- Section for each family member to leave notes for each other. Get your child in the habit of emptying his backpack before dinner and checking for important papers that he can pin on the board or clip to a clipboard for you to sign.
5. Make homework caddies for the homework station
It is important to set up a “Homework Station” so your children are creating a homework routine and developing study habits that will help them thrive at school. This station should be a quiet place with few distractions and have essential school supplies and materials nearby. You can set up a caddy with all the typical school supplies so that they can just grab the supplies and bring them wherever they need to.
6. Give your child daily chores
Even if you prefer to do things yourself, you are not doing yourself or your kids any favors by not teaching them to help around the house. Give your children daily responsibilities at home by keeping a chart of assigned chores (i.e. taking out garbage, folding laundry, kitchen duty etc) in a central location. Make sure you provide support and encourage them as they complete these activities. Mother of five, Julie Nelson suggests that you “do as much as you can together to model it correctly. Use these as ‘teaching moments’ for life skills. Only allow privileges [like going on an outing, playing with friends] after they are done.”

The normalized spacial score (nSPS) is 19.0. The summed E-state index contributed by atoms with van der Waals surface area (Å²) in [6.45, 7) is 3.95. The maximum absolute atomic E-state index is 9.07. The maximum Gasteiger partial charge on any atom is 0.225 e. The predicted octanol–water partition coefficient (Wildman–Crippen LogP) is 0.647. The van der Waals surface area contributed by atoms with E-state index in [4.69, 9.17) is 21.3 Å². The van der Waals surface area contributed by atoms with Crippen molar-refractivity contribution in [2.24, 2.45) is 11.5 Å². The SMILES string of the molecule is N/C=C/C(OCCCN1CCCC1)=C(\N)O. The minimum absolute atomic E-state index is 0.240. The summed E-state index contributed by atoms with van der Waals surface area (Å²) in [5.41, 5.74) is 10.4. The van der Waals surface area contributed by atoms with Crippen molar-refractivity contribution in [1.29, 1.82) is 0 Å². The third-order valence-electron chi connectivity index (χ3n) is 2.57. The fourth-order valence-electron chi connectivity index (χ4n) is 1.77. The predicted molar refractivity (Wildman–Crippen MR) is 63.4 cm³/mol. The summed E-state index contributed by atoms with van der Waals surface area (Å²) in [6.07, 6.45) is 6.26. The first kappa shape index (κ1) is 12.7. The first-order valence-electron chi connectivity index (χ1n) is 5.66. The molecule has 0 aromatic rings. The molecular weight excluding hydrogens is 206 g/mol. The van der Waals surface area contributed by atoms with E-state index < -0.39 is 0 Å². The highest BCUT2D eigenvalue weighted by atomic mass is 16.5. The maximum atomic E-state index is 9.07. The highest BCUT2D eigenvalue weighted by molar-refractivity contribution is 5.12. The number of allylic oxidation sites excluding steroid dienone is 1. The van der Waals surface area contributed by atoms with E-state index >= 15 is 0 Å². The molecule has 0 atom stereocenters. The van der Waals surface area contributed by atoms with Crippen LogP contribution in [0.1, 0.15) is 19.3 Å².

Chores will not only keep your home organized but more importantly, teach your kids responsibility.
7. Keep an electronic file for each child with their school forms
Each year the school will probably ask you for forms regarding your child’s emergency contact info, etc. Since nothing usually changes from year to year, it is handy to have each child’s forms saved electronically so the information is easily retrievable.
8. Designate drawstring activity bags for each child
Designate a bag for each child’s activity and on Sunday night, place whatever they need- the extra socks, ballet shoes, cleats etc, for their specific activity so that everything is ready to go in the morning.
9. Set up weekly meetings to review your kids’ schedules for the week(s) ahead
It’s normal to worry that you are implementing too much into your kid’s lives at once and that they will be overwhelmed.
It will take time for the kids to adjust but during the weekly meetings, you can remind them of time management and how to use the family calendar and organization tools to plan ahead as well as check in and talk about what their weeks look like. Support and encourage them, everything ultimately will work out for the better.
10. Just say no
- You know what is important to you and your family. Prioritize these activities
- When you say no, don’t feel like you need to give a bunch of excuses
- Consider your other commitments and your existing time constraints
- Set a limit on the long-term commitments
- Ask for accountability from your spouse
- Get sufficient rest
LASTLY, do something together as a family to relax before the busy year begins.
Back to school can be a daunting time but once you get your child started in their daily routines, they will better handle this school year and everything else in the future.